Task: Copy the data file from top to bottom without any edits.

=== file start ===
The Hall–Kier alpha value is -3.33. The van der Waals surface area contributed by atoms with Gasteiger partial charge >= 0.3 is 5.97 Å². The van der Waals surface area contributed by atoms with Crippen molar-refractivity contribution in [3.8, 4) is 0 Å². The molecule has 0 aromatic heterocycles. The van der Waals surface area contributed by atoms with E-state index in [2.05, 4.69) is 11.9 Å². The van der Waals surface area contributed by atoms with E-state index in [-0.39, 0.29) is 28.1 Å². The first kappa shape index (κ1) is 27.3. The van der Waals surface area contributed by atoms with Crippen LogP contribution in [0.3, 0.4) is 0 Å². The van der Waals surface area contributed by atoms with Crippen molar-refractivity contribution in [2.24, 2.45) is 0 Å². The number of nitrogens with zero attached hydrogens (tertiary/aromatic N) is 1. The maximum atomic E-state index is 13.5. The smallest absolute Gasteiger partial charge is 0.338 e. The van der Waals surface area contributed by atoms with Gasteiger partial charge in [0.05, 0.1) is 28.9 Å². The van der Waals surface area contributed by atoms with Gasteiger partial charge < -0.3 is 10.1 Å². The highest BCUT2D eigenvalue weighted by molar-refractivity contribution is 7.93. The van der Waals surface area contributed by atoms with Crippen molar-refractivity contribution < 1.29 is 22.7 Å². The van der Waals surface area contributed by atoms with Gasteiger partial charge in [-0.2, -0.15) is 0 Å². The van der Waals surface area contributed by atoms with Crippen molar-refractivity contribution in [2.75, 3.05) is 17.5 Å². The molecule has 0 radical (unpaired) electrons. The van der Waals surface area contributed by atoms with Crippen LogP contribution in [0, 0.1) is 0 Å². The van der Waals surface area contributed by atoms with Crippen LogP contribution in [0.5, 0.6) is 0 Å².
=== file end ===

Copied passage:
The Hall–Kier alpha value is -3.33. The van der Waals surface area contributed by atoms with Gasteiger partial charge >= 0.3 is 5.97 Å². The van der Waals surface area contributed by atoms with Crippen molar-refractivity contribution in [3.8, 4) is 0 Å². The molecule has 0 aromatic heterocycles. The van der Waals surface area contributed by atoms with E-state index in [2.05, 4.69) is 11.9 Å². The van der Waals surface area contributed by atoms with E-state index in [-0.39, 0.29) is 28.1 Å². The first kappa shape index (κ1) is 27.3. The van der Waals surface area contributed by atoms with Crippen LogP contribution in [0.3, 0.4) is 0 Å². The van der Waals surface area contributed by atoms with Crippen molar-refractivity contribution in [2.24, 2.45) is 0 Å². The number of nitrogens with zero attached hydrogens (tertiary/aromatic N) is 1. The maximum atomic E-state index is 13.5. The smallest absolute Gasteiger partial charge is 0.338 e. The van der Waals surface area contributed by atoms with Gasteiger partial charge in [0.05, 0.1) is 28.9 Å². The van der Waals surface area contributed by atoms with Gasteiger partial charge < -0.3 is 10.1 Å². The highest BCUT2D eigenvalue weighted by molar-refractivity contribution is 7.93. The van der Waals surface area contributed by atoms with Crippen molar-refractivity contribution < 1.29 is 22.7 Å². The van der Waals surface area contributed by atoms with Gasteiger partial charge in [-0.2, -0.15) is 0 Å². The van der Waals surface area contributed by atoms with Crippen molar-refractivity contribution in [2.75, 3.05) is 17.5 Å². The molecule has 0 radical (unpaired) electrons. The van der Waals surface area contributed by atoms with Crippen LogP contribution in [0, 0.1) is 0 Å². The van der Waals surface area contributed by atoms with Crippen LogP contribution in [0.5, 0.6) is 0 Å².